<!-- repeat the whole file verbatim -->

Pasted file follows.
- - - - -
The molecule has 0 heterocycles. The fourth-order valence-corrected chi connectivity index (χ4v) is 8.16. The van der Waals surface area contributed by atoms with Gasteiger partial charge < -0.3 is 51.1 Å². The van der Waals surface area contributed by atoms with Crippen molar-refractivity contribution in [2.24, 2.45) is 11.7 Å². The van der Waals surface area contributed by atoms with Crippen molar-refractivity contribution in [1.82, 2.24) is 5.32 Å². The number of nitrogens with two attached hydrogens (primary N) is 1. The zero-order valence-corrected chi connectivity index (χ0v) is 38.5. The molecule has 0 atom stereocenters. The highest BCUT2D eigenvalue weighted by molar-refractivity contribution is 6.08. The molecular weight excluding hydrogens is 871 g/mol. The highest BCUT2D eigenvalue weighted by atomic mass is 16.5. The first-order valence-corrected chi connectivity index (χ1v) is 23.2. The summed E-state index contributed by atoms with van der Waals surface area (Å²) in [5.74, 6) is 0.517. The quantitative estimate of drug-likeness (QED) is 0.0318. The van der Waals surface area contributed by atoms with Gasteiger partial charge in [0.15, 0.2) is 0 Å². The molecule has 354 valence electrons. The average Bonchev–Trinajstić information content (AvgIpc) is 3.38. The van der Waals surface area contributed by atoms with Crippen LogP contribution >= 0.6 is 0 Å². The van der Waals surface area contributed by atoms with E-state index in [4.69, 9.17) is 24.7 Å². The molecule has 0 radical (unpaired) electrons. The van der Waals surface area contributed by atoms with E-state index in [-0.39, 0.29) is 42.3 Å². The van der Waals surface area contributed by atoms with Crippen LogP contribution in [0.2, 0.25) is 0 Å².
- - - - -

The molecule has 0 heterocycles. The fourth-order valence-corrected chi connectivity index (χ4v) is 8.16. The van der Waals surface area contributed by atoms with Gasteiger partial charge < -0.3 is 51.1 Å². The van der Waals surface area contributed by atoms with Crippen molar-refractivity contribution in [2.24, 2.45) is 11.7 Å². The van der Waals surface area contributed by atoms with Crippen molar-refractivity contribution in [1.82, 2.24) is 5.32 Å². The number of nitrogens with two attached hydrogens (primary N) is 1. The zero-order valence-corrected chi connectivity index (χ0v) is 38.5. The molecule has 0 atom stereocenters. The highest BCUT2D eigenvalue weighted by molar-refractivity contribution is 6.08. The molecular weight excluding hydrogens is 871 g/mol. The highest BCUT2D eigenvalue weighted by atomic mass is 16.5. The first-order valence-corrected chi connectivity index (χ1v) is 23.2. The summed E-state index contributed by atoms with van der Waals surface area (Å²) in [5.74, 6) is 0.517. The quantitative estimate of drug-likeness (QED) is 0.0318. The van der Waals surface area contributed by atoms with Gasteiger partial charge in [0.15, 0.2) is 0 Å². The molecule has 354 valence electrons. The average Bonchev–Trinajstić information content (AvgIpc) is 3.38. The van der Waals surface area contributed by atoms with Crippen LogP contribution >= 0.6 is 0 Å². The van der Waals surface area contributed by atoms with E-state index in [4.69, 9.17) is 24.7 Å². The molecule has 0 radical (unpaired) electrons. The van der Waals surface area contributed by atoms with E-state index in [-0.39, 0.29) is 42.3 Å². The van der Waals surface area contributed by atoms with Crippen LogP contribution in [0.2, 0.25) is 0 Å².